The seismic waves that emanated from Close House in 2017 rocked the nearby Gosforth Park racecourse, where many of the players mingled with locals during a night of thoroughbred racing. They extended all the way out to the bustling bars and eateries at the Gateshead Quayside along the River Tyne, where Westwood drew a crowd while hitting balls onto a floating island.
Many of those same bars are shut down now, or operating with reduced hours and sheets of paper on which patrons are required to provide their email addresses or telephone numbers, or both, in case they are needed later for contact tracing.
A short distance down the road from the Black Bull, Fox & Hounds was open for lunch service on Wednesday. It was nearly empty around midday when three men on a break from their work as greenskeepers at Close House walked in, ordered pints at the bar and retreated to a back table. There they spent the next half-hour watching live coverage of the tournament’s first round on a cellphone.
They had been at the course since 4:30 a.m., they explained, to finish buffing it for the first round, and would be returning later in the day to prepare it for Thursday’s second day. By lunch, the leaderboard had reflected the European tour’s reach, with players from six countries occupying the top eight spots after the first round.
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The nearby airport is still operating flights from the home countries of at least two of the early leaders, Italy’s Renato Paratore and Portugal’s Pedro Figueiredo. But on the eve of the tournament, the airport had so few travelers in the terminal that one could have swung a golf club for an hour without worrying about hitting a soul.
Andrew Glover, the manager of the DoubleTree by Hilton, the tour’s restricted-access headquarters this week, gazed out a window and noted that the airport parking lot, which was virtually empty three weeks ago, was starting to fill again.
So is his hotel, which only a few weeks ago endured some grim nights when as few as three of his 193 rooms were occupied. In 2017, Glover said, the hotel was a beehive of activity during tournament week, as spectators mingled with tournament officials. This week, it forms the outer periphery of the tour’s bubble.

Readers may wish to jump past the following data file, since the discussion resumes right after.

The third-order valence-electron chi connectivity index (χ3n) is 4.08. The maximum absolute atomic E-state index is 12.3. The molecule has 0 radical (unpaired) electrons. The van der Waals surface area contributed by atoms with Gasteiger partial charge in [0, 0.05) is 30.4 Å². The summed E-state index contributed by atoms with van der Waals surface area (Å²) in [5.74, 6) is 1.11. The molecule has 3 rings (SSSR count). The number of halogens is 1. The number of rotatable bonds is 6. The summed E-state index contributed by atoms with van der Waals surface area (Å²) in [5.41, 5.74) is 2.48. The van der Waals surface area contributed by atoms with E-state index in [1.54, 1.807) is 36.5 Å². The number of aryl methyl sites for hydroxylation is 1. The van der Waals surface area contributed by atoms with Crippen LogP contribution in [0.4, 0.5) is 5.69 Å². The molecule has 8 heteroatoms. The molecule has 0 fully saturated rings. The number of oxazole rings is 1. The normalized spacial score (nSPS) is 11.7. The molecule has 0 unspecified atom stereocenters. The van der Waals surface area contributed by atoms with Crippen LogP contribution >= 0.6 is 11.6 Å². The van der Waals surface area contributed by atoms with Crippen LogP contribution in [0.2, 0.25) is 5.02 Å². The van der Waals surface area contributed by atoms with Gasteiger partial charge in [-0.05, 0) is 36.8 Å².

After he apologized for not being able to accommodate my booking this week, Glover told a story. In 2005, he said, he was working in Britain for another United States-based hotel chain.
In response to an avian influenza outbreak in Asia that year, he said, the hotel chain was required — through guidelines established by the administration of President George W. Bush — to keep a room stocked with pandemic kits at each of its properties. The supplies consisted of thermometers, face coverings, hand sanitizer and gloves.
“I remember thinking it was silly,” Glover said. “I was spending all this money on stuff I was never going to need.” He paused. “If I had had all that equipment three months ago, it would have been tremendously useful.”
But what’s past is past. For Glover, there was no use dwelling on 2005, or even 2017, when the European tour came to town and Newcastle burst at the seams with people and pride.
Three years ago, Bowes said inside the Black Bull, the tournament “definitely put Wylam on the map.” Its return this week has given weary businesses a glimmer of hope that all is not irretrievably lost.